(Business 2.0 Magazine) -- Decades after Tylenol bottles were tampered with and Ford Pintos exploded, you'd think that product-safety panics would be nearing extinction.
No such luck. Consider just the past few months: Pet food laced with poison killed more than a dozen dogs and cats. Toothpaste shipped from China to Latin America turned out to be tainted with a potentially fatal thickening agent. And the FDA issued yet another recall for defective defibrillators, bringing the total number of heart devices that need to be replaced to nearly 200,000.
Here's another frighteningly persistent trend: The drumbeat for weakening the ability of people to seek redress in court by curtailing product-liability suits continues unabated.
A recent study by the nonprofit Pacific Research Institute estimated that the cost of tort law in the United States had reached $865 billion, equivalent to an 8 percent tax on consumption or a 13 percent tax on wages. But much of that analysis leans on faulty logic, and while most of my friends in business consider lawyers at best a necessary nuisance, for the most part, they're dead wrong.
Tort-reform advocates love to rail against the skyrocketing costs of litigation and multimillion-dollar damage awards, yet one definitive study from Rand showed no increase in the percentage of tort cases won by plaintiffs and no statistically significant increase in the median award paid by businesses. Comparisons with other countries can also be misleading because they have more stringent regulatory regimes.
True, regulatory agencies cost billions, and so does our legal system. But I would argue it's a pretty good deal -- simply a necessary cost of running an economy in which people rely on the promises and products of strangers.
The alternative is precisely what we see in the case of the pet-food mess: agencies and companies sending people to inspect factories and raw materials more carefully, and increased testing of products coming into the country.
The next time you want to complain about "frivolous" lawsuits, picture doing business in a world where promises can't be relied on and you can only deal with people and organizations you already know well. There are undoubtedly abuses and problems in our current system, but the cost of punishing malfeasance is a necessary and small price to pay for running a modern economy.
Check out this link on "Tort Reform" in Oklahoma:
Tort terminators, not ‘reformers’. From a Letter to the Editor of the Edmond Sun:
EDMOND — As professors of torts and civil procedure, we disagree with the views of our colleague, Andrew Spiropoulos. We applaud the governor and the attorney general for the veto of the so-called “tort reform” bill.
We say “so-called” because this bill was neither confined to torts nor did it envision “reform.” It sought the curtailment or outright elimination of remedies for injured and wronged people and businesses. We prefer to call advocates of this bill tort “terminators,” not tort “reformers.”
[T]he bill itself — provides no evidence that Oklahoma’s civil justice system is in a state of crisis that would justify the draconian measures proposed. As one example, the bill would have all but eliminated class actions in Oklahoma. Is there a problem with class actions here? Not at all.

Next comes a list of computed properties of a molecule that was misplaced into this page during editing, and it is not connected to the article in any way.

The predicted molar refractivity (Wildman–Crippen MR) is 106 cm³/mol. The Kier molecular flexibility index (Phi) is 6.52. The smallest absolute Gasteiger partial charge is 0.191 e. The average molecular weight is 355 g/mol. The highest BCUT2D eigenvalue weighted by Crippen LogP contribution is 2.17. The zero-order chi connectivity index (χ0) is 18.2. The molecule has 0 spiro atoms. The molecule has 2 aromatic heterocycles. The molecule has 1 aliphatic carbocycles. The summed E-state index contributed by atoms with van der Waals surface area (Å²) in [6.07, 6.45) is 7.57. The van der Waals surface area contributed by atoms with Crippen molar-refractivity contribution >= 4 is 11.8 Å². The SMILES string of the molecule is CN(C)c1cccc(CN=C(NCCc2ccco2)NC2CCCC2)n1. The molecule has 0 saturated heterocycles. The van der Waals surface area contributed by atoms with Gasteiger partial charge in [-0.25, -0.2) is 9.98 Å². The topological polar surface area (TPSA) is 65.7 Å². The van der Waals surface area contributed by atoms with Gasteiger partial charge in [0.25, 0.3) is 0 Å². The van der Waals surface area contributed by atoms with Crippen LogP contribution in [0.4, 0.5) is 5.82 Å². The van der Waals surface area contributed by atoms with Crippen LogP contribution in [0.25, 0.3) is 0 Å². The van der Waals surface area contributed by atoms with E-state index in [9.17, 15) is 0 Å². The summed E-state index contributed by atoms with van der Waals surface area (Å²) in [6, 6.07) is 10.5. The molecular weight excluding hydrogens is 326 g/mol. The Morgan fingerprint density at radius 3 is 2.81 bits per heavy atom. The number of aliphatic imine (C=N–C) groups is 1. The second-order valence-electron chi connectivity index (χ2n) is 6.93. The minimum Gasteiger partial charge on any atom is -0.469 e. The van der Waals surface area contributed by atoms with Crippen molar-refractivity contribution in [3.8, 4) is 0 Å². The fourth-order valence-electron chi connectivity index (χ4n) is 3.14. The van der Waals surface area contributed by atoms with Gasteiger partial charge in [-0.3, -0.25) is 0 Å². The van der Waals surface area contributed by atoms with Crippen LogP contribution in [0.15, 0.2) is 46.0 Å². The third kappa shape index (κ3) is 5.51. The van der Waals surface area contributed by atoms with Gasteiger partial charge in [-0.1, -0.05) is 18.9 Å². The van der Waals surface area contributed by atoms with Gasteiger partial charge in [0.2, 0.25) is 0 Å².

In Oklahoma County, about six cases a year — out of thousands — are filed as class actions. Only one class action filed in Oklahoma County in the past five years has awarded fees to plaintiffs’ counsel.
Most of the remaining cases were dismissed.
Our courts are well-equipped to weed out unmeritorious lawsuits with the tools they already have. Yet the “tort terminators” continue to try to “fix” a system that is not broken — slandering the plaintiffs’ bar in the process.
We eschew [Professor] Spiropoulos’ use of the term “bottom feeders” to refer to members of the plaintiffs’ bar. We take pride in plaintiffs’ attorneys’ efforts to provide access to courts and to obtain compensation for ordinary residents for harms caused by negligent doctors, shady businesses and other wrongdoers. Space limitations prevent a detailed response to the bill’s many other questionable provisions.
The bill’s elimination of joint and several liability could leave an innocent injured person without full compensation, while shielding a wrongdoing defendant from paying for an injury he helped to cause.
The bill also would have restricted prejudgment interest, which Spiropoulos claims violates the principle of “innocent until proven guilty.” Besides misapplying a criminal, not civil, law principle, the claim is false. Prejudgment interest is never paid unless and until the defendant is found liable by a judge or a jury.
Spiropolous talks about “doing justice.” We believe justice lies in a legal system that compensates people for the wrongs done to them. Where is the “justice” in a “reform” that leaves those people with nothing?
Professors Patricia Hatamyar and Carla Spivack are on the faculty at Oklahoma City University School of Law.
In fairness, here is a link to the article the two law professors were responding to: Lawyers not ready for reform.